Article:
Campaign India Team
Feb 05, 2013

The Olive Crowns beckon, again

Last date for sending entries extended to 11 February; Q&A with MG Parameswaran, chairman, Olive Crown Awards 2013

The Olive Crowns beckon, again

The third edition of the only ‘Green’ awards, instituted by the International Advertising Association’s India Chapter, has opened up to entries not just from India but from countries in Asia. The last date for sending entries has been extended, ceding to requests from entrants. Gokul Krishnamoorthy caught up with Draftfcb-Ulka’s MG Parameswaran, chairman, Olive Crown Awards 2013, and Mancom member IAA India Chapter.

How has the evolution of sustainability and its acceptance been in India? Where do the Olive Crown Awards fit in?

A lot of companies today are building sustainability as part of their core mission. Issues like reduction in carbon footprint, reducing energy consumption and recycling are gaining prominence. These awards are not for sustainability initiatives but for marketing communication for sustainability initiatives. When more and more companies advertise saying that they use recycled goods or conserve energy or are doing something to protect the environment, that will drive social awareness to these issues. It could even become a differentiator in terms of what consumers are looking for. Besides the Olive Crown Awards, there is no such award for communicating sustainability.

How has this year’s Olive Crown Awards been promoted? And what has the response been like?

We’ve done a thorough round of mailers to agencies and IAA members. Leaders of the top 100 corporates in the country have been written to. Some of them have even written back to us saying they have spoken to their marketing teams. People are aware of the awards. The original deadline was 31 January, and we started getting calls from agencies asking for a few more days. In the second year, we were sending reminders; now, agencies are calling us asking for more time. The last date has now been revised to 11 February.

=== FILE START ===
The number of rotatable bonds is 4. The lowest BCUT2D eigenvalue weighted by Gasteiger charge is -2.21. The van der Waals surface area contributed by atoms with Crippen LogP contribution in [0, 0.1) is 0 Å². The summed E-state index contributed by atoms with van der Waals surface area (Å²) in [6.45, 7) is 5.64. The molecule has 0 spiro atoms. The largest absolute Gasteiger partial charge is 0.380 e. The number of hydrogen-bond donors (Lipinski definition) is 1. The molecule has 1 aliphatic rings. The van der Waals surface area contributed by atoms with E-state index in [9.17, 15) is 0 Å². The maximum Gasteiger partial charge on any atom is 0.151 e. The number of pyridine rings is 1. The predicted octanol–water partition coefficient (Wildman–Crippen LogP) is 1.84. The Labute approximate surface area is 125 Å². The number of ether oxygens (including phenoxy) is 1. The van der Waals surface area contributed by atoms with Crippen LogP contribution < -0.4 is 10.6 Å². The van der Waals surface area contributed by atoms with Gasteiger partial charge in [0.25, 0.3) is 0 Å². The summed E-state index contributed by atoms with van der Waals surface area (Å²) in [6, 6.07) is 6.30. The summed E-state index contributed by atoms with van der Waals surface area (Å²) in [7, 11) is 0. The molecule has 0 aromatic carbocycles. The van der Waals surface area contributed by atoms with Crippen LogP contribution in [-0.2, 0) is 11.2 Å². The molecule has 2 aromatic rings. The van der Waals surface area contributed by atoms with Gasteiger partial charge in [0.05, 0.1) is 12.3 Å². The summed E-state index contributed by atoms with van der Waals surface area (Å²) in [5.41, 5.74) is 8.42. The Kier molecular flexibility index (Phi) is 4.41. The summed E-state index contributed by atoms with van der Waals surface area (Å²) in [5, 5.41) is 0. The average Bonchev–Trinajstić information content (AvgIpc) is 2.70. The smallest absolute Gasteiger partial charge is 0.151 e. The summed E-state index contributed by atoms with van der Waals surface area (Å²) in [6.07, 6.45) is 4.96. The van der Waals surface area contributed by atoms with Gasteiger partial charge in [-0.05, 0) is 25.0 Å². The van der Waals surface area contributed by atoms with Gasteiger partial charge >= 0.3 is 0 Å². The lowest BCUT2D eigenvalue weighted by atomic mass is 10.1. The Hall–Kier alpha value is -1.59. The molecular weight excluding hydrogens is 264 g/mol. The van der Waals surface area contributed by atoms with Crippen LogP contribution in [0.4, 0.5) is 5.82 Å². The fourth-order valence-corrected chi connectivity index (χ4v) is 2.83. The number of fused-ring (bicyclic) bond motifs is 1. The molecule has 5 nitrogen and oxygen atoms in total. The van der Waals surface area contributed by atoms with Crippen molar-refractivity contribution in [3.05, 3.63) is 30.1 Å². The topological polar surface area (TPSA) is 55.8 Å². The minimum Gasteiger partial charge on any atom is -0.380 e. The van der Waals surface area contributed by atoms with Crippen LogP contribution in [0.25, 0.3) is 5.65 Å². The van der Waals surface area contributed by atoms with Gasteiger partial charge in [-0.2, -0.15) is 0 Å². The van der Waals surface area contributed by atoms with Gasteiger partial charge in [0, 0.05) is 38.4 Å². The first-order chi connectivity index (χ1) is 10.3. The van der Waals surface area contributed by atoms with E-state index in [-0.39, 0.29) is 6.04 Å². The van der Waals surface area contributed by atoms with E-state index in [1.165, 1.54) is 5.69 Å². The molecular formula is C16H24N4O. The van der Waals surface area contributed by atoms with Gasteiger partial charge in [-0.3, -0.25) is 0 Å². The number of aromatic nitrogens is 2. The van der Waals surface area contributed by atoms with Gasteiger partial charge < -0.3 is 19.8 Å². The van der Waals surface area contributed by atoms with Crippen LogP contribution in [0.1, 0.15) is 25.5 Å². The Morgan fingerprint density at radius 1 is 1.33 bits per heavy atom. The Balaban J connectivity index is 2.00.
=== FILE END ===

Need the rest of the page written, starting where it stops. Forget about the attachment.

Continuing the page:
We expect a big jump in number of entries, but it’s too early to hazard a guess. The Awards can sensitise clients to sustainability; that can lead to doing something good next year.

Who needs to take the lead, when it comes to communicating sustainability? Is the onus on clients?

I feel clients have to embrace it more. Whenever we have seen campaigns being done, they are largely driven by clients - be it on energy saving or going green. The agency may do something that can expand the sustainability claims that clients may have thought of; but the core input has to come from the client.

What will be the constitution of the jury? Will it have client representation as well?

We will be formulating the jury. Like last year, it will lean heavily on senior creative directors. We haven’t thought about bringing in clients on the jury – we may want to.

Is sustainability becoming relevant for consumer choice?

If we look at the younger generation, and among the more literate lot, sensitivity to such issues is pretty high. Let me explain with a tangential example. A few days ago, I was at a contest judging best summer projects by MBA students, organised by Business Standard. The best project award went to a student from IIT Roorkee. It was on recycling in rural India. He has taken up a village and studied how much waste is generated in that village. He had built a business model, through which he showed that the village can have a recycling system that is self-sustaining...

(Read the full interview, and an update on other initiatives by the IAA India Chapter, in the issue of Campaign India magazine dated 8 February).
 

Source:
Campaign India